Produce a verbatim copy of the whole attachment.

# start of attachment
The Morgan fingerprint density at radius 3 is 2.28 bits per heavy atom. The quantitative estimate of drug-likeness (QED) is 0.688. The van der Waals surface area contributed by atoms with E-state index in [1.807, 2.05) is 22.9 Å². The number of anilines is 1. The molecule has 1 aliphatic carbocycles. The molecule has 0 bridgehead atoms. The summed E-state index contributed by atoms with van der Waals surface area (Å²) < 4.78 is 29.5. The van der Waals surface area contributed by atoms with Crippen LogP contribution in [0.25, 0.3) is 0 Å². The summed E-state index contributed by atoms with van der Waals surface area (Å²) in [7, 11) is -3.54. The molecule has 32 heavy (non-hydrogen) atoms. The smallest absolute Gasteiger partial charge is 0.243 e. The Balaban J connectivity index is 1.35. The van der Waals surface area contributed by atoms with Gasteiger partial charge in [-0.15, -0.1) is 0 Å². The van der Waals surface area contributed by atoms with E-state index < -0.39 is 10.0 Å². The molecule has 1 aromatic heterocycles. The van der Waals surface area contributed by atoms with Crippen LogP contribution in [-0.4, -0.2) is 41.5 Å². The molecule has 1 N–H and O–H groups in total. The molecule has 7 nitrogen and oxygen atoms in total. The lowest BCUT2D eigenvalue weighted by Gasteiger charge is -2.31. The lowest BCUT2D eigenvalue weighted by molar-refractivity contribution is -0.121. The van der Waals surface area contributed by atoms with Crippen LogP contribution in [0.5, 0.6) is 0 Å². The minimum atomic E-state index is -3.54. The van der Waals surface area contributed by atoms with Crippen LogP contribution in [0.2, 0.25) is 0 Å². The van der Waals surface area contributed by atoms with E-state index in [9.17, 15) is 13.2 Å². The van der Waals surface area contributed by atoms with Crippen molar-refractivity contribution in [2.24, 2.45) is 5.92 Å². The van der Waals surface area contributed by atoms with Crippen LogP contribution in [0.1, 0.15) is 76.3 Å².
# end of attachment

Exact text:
The Morgan fingerprint density at radius 3 is 2.28 bits per heavy atom. The quantitative estimate of drug-likeness (QED) is 0.688. The van der Waals surface area contributed by atoms with E-state index in [1.807, 2.05) is 22.9 Å². The number of anilines is 1. The molecule has 1 aliphatic carbocycles. The molecule has 0 bridgehead atoms. The summed E-state index contributed by atoms with van der Waals surface area (Å²) < 4.78 is 29.5. The van der Waals surface area contributed by atoms with Crippen LogP contribution in [0.25, 0.3) is 0 Å². The summed E-state index contributed by atoms with van der Waals surface area (Å²) in [7, 11) is -3.54. The molecule has 32 heavy (non-hydrogen) atoms. The smallest absolute Gasteiger partial charge is 0.243 e. The Balaban J connectivity index is 1.35. The van der Waals surface area contributed by atoms with Gasteiger partial charge in [-0.15, -0.1) is 0 Å². The van der Waals surface area contributed by atoms with E-state index < -0.39 is 10.0 Å². The molecule has 1 aromatic heterocycles. The van der Waals surface area contributed by atoms with Crippen LogP contribution in [-0.4, -0.2) is 41.5 Å². The molecule has 1 N–H and O–H groups in total. The molecule has 7 nitrogen and oxygen atoms in total. The lowest BCUT2D eigenvalue weighted by Gasteiger charge is -2.31. The lowest BCUT2D eigenvalue weighted by molar-refractivity contribution is -0.121. The van der Waals surface area contributed by atoms with Crippen LogP contribution in [0.5, 0.6) is 0 Å². The minimum atomic E-state index is -3.54. The van der Waals surface area contributed by atoms with Crippen LogP contribution in [0.2, 0.25) is 0 Å². The van der Waals surface area contributed by atoms with E-state index in [9.17, 15) is 13.2 Å². The van der Waals surface area contributed by atoms with Crippen molar-refractivity contribution in [2.24, 2.45) is 5.92 Å². The van der Waals surface area contributed by atoms with Crippen LogP contribution in [0.1, 0.15) is 76.3 Å².